The meaning of comradery and camaraderie

One on the slightly more formal side is comradery, often spelled camaraderie. It frequently denotes people who are united in a certain cause or interest, sometimes political or social, and suggests their regular collaboration to further that interest.

Cecilia Gigliotti
Cecilia Gigliotti

The concept of friendship and companionship is multifaceted enough to comprise countless descriptive terms. Each one corresponds to a different kind, context, or mode of relationship.

One on the slightly more formal side is comradery, often spelled camaraderie. It frequently denotes people who are united in a certain cause or interest, sometimes political or social, and suggests their regular collaboration to further that interest.

Let’s take a closer look at comradery vs. camaraderie.

Classical origins

The most widely recognized spelling — and the first — is camaraderie, which first appeared in the mid-19th century and derives from a root in late Latin. The word camera, or chamber/room, has survived into modern Romance languages like Italian, and this spelling suggests ties to French.

The idea of camaraderie was to denote a group of people who met in a room and enjoyed one another’s company, sometimes also discussing art or intellectual pursuits.

Anglo-Saxon variation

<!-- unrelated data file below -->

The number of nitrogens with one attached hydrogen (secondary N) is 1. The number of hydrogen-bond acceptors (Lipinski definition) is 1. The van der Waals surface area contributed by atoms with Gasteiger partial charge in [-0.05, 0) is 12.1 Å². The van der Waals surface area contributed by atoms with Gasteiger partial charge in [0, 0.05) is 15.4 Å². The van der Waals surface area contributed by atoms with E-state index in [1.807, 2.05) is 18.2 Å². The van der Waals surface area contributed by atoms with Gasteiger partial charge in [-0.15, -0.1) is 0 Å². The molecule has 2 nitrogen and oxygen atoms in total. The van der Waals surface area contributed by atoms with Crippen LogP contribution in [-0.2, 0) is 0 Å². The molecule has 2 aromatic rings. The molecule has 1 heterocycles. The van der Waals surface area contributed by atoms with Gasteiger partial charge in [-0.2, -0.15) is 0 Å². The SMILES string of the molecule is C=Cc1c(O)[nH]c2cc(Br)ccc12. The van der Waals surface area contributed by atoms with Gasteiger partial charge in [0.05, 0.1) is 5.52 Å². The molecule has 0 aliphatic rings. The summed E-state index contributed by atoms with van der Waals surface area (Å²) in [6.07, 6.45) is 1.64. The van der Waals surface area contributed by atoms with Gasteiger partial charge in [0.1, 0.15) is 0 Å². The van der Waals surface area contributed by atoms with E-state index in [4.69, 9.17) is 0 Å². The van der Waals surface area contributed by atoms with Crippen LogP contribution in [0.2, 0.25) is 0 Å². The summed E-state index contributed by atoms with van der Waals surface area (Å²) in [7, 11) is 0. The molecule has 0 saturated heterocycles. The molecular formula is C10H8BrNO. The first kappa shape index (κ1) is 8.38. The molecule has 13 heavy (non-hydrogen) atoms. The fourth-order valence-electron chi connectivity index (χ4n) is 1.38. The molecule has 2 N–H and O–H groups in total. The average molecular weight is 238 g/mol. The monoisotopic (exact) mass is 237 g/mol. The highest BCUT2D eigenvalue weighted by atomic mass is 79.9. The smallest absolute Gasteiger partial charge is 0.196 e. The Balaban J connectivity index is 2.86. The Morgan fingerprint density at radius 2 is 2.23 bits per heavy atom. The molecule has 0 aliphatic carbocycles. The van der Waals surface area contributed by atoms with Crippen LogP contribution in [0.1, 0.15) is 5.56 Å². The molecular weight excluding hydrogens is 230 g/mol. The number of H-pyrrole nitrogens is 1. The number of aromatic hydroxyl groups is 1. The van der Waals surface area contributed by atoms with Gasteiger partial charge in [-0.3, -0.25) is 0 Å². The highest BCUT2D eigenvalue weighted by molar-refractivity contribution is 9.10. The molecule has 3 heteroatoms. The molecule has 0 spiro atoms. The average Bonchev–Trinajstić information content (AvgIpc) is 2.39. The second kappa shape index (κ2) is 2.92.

Nearly half a century later appeared the alternate spelling comradery, meaning the same thing and retaining the same pronunciation. However, it took a different linguistic route. The word comrade, a friend or companion in an organization, was suffixed with -ry in the style of such words as citizenry. English, with its Germanic and Anglo-Saxon lineage, accepted this spelling, although it is mostly confined to North America.

So, comradery or camaraderie? Either works — it really depends on where you live and which spelling makes more sense in your context.

Examples:

Our book club has a great atmosphere of camaraderie.
The activists attended town halls and held meetings to make posters and foster comradery.
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Cecilia Gigliotti

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Cecilia Gigliotti

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